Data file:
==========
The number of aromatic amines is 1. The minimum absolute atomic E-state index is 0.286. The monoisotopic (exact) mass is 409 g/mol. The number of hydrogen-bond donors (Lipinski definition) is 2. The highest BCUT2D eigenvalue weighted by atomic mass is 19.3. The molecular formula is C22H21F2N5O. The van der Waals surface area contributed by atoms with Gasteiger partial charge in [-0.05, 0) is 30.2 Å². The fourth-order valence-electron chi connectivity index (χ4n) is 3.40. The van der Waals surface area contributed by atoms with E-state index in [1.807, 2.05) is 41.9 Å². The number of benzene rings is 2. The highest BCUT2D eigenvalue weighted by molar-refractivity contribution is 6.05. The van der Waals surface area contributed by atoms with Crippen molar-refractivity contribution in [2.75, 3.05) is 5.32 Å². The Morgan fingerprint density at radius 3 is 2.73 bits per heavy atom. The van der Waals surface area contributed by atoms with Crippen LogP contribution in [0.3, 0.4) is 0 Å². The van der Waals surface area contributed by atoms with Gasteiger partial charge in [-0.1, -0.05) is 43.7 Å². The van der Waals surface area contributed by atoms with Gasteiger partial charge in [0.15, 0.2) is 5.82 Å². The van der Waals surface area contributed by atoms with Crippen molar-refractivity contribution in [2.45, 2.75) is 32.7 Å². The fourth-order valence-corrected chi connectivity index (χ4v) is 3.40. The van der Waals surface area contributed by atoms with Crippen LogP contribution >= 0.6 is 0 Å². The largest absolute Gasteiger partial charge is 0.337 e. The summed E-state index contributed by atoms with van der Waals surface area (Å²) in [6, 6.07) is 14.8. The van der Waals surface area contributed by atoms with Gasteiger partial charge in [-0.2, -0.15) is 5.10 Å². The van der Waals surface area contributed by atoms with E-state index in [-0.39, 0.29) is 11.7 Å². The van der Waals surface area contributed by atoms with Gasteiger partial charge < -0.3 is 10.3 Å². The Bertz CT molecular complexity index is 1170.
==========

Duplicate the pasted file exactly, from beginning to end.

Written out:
The number of aromatic amines is 1. The minimum absolute atomic E-state index is 0.286. The monoisotopic (exact) mass is 409 g/mol. The number of hydrogen-bond donors (Lipinski definition) is 2. The highest BCUT2D eigenvalue weighted by atomic mass is 19.3. The molecular formula is C22H21F2N5O. The van der Waals surface area contributed by atoms with Gasteiger partial charge in [-0.05, 0) is 30.2 Å². The fourth-order valence-electron chi connectivity index (χ4n) is 3.40. The van der Waals surface area contributed by atoms with E-state index in [1.807, 2.05) is 41.9 Å². The number of benzene rings is 2. The highest BCUT2D eigenvalue weighted by molar-refractivity contribution is 6.05. The van der Waals surface area contributed by atoms with Crippen molar-refractivity contribution in [2.75, 3.05) is 5.32 Å². The Morgan fingerprint density at radius 3 is 2.73 bits per heavy atom. The van der Waals surface area contributed by atoms with Crippen LogP contribution in [0.3, 0.4) is 0 Å². The van der Waals surface area contributed by atoms with Gasteiger partial charge in [-0.1, -0.05) is 43.7 Å². The van der Waals surface area contributed by atoms with Gasteiger partial charge in [0.15, 0.2) is 5.82 Å². The van der Waals surface area contributed by atoms with Crippen molar-refractivity contribution in [2.45, 2.75) is 32.7 Å². The fourth-order valence-corrected chi connectivity index (χ4v) is 3.40. The van der Waals surface area contributed by atoms with Crippen LogP contribution >= 0.6 is 0 Å². The largest absolute Gasteiger partial charge is 0.337 e. The summed E-state index contributed by atoms with van der Waals surface area (Å²) in [6, 6.07) is 14.8. The van der Waals surface area contributed by atoms with Gasteiger partial charge in [-0.2, -0.15) is 5.10 Å². The van der Waals surface area contributed by atoms with E-state index in [-0.39, 0.29) is 11.7 Å². The van der Waals surface area contributed by atoms with Gasteiger partial charge < -0.3 is 10.3 Å². The Bertz CT molecular complexity index is 1170.